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Britain's largest police force will no longer investigate thousands of burglaries, thefts and some assaults, it has been revealed.
The Metropolitan Police have stopped looking into low-level crimes – which critics claim will give criminals ‘the green light to thieve’.
The new guidelines, which were issued to officers in the London force last month, have been introduced as part of the force’s ongoing cost-cutting drive.
Officers were told that they no longer had to investigate low-level incidents of grievous bodily harm or car crime unless a victim identified a suspect.
Any crimes that involved a loss of less than £50 also no longer have to be investigated unless a suspect is identified.
The guidelines also stated that burglaries should only be looked into if the thieves used violence to gain entry or tricked their way in.
The Met is aiming to save £400 million by 2020 as part of cuts to the service’s budget.
In the last four years, the UK's biggest police force has had to make £600 million of savings and says it is due to lose an extra £400 million by 2020.
Meanwhile, the number of recorded offences has increased, with violent crime rising by 63% since May 2013 and gun crime increasing by 54% in the past two years.
Deputy Assistant Commissioner Mark Simmons said: ‘We are having to balance the books with fewer officers and less money.
'We must prioritise our resources to be able to cope with the demand so our officers can be in the right place at the right time to help the public.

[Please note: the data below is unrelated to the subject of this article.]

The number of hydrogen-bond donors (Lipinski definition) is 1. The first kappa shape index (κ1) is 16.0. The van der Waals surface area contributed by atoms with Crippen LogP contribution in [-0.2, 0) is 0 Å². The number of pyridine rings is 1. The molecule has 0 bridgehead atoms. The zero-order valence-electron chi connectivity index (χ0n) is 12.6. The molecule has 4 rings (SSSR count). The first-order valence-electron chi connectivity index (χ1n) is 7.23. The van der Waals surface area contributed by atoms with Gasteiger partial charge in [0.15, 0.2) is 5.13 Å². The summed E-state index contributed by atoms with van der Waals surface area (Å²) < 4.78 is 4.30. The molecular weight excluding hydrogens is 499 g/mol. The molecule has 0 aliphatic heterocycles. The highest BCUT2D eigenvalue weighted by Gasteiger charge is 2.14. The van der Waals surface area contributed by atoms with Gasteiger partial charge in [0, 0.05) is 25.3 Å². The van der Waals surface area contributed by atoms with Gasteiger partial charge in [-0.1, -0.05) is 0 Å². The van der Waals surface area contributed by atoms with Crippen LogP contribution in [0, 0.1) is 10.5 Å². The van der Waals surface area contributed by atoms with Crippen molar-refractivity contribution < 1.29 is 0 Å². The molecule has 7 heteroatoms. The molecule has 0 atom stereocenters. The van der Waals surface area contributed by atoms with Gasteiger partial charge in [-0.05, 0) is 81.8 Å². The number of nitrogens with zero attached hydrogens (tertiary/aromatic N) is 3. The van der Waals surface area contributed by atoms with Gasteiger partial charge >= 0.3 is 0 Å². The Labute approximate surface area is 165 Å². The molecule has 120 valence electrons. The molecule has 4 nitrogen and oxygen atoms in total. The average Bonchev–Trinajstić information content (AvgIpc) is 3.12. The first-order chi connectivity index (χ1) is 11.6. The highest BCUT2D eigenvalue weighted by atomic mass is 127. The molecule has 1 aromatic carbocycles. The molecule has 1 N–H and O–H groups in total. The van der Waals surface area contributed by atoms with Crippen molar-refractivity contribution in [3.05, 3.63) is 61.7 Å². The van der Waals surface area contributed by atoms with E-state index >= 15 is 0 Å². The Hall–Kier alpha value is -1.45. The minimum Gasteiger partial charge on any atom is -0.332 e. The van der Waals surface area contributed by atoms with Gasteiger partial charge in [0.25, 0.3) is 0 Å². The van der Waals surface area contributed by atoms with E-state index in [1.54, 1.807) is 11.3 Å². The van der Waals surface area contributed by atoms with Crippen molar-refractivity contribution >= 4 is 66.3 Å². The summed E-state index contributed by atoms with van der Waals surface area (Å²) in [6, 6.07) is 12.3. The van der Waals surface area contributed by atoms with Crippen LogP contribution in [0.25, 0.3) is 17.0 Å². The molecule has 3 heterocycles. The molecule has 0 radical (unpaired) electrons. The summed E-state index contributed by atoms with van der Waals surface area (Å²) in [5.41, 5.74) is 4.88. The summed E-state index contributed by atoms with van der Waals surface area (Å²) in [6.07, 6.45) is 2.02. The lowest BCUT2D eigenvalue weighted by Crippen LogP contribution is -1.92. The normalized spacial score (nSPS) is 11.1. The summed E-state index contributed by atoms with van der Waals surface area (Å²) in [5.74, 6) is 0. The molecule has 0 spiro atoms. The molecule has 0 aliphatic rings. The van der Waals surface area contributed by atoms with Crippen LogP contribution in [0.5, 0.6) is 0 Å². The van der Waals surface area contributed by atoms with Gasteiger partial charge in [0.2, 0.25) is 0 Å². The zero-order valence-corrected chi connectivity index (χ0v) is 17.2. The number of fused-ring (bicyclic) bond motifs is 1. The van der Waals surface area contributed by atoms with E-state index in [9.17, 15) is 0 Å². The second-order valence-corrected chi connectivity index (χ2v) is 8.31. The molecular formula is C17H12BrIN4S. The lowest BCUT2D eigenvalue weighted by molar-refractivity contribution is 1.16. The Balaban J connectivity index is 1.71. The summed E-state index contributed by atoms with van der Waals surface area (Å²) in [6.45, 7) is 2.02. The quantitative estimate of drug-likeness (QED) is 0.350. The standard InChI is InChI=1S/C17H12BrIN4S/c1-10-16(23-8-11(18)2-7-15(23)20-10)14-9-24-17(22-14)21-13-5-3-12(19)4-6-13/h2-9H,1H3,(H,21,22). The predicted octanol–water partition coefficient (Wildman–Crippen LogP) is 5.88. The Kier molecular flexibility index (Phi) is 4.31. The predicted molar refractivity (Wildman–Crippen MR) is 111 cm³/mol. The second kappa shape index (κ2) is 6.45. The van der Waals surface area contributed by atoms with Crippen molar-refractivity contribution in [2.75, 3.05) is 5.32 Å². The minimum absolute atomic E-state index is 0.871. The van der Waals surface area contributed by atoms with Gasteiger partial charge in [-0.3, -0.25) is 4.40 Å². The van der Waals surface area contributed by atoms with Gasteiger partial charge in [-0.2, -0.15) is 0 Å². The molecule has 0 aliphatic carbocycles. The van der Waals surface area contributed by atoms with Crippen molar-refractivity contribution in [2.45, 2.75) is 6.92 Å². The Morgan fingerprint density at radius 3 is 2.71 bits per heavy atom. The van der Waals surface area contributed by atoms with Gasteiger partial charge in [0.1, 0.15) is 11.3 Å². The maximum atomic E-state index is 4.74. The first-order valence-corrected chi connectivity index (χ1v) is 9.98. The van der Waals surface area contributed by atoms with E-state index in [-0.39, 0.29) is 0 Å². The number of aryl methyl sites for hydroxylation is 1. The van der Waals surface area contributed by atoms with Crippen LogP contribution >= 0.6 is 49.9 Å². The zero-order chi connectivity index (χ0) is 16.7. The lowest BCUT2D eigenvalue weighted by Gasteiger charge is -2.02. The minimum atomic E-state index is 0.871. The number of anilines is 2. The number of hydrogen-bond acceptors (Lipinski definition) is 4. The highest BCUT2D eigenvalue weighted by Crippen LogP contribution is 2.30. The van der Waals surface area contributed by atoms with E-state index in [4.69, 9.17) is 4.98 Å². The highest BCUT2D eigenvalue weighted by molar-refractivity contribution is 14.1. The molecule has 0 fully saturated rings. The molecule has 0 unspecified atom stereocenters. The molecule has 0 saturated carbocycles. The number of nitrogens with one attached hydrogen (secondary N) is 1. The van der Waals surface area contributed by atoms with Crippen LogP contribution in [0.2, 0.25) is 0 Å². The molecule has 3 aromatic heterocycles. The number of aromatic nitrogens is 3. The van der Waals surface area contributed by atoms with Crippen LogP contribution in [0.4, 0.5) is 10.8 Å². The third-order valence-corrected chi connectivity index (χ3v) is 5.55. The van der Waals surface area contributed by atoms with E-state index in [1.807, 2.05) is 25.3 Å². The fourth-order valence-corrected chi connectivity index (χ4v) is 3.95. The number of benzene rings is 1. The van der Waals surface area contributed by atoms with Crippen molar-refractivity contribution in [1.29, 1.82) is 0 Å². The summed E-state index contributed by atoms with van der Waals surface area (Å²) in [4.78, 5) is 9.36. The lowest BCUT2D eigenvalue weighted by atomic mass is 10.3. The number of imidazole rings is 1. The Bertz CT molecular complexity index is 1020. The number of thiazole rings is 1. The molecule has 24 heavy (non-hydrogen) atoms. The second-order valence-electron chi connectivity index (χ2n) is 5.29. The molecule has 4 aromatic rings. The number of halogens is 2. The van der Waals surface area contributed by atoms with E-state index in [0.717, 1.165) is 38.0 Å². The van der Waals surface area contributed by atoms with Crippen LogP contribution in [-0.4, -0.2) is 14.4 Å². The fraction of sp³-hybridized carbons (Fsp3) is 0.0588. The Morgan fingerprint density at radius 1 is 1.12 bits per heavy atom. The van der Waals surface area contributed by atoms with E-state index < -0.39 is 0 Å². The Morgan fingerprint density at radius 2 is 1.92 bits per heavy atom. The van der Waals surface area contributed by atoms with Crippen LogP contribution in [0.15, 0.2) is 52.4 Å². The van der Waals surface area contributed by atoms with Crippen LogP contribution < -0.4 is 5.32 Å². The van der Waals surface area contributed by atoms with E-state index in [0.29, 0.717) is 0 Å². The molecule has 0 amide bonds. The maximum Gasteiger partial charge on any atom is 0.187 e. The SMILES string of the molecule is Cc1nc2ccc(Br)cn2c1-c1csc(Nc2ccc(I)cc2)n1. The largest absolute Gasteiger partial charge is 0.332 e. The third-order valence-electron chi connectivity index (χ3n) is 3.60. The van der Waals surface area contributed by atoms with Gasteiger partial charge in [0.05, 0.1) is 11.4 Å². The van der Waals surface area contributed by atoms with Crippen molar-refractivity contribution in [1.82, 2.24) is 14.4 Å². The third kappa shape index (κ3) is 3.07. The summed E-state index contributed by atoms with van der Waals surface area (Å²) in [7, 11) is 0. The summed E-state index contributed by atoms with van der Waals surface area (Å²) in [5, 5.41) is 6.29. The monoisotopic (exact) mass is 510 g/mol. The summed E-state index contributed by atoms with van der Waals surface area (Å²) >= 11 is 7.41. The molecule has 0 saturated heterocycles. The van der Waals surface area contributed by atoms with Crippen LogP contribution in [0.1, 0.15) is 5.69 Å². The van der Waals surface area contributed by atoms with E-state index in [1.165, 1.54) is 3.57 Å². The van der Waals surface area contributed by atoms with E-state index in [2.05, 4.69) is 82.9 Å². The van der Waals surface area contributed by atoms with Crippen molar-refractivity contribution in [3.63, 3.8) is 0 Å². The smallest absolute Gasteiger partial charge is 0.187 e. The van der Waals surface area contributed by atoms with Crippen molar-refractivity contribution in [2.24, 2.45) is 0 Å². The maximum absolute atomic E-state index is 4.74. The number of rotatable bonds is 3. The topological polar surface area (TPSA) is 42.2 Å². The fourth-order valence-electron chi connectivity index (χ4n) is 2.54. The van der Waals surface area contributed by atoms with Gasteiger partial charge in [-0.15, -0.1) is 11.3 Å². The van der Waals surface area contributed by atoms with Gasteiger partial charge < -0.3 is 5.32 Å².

Under the new plans officers will only analyse CCTV if the footage is clear and the crime appears within a 20-minute window.
It is thought that the changes will result in around 150,000 fewer crimes being investigated each year.
Ex-Met Detective Chief Inspector Mick Neville told The Sun: ‘No consideration is being given to victims. The new principles will focus police attention on easy crimes where there is a known suspect.
Ken Marsh, of the Met Police Federation, told the publication: ‘The public are getting a raw deal.
Among the thrill-seeking officers spotted on the bumper cars was Chief Superintendent Darren Downs, whose annual salary is £80,000. He later posted online: 'Fantastic afternoon at the fair.'
Inspector Scott Snowden tweeted pictures of his colleagues, saying: 'Cops having a bit of well earned fun with people at the fair!
He told the Hull Daily Mail: 'The kids have really enjoyed seeing us. '
People on Twitter reacted furiously, with one saying: 'Please don't ever complain again of shortage of police.'
Laura Blackett, 20, was one of them. She told The Sun: 'It took hours before any police turned up. I thought if they were there they were off doing other important things - not riding dodgems.'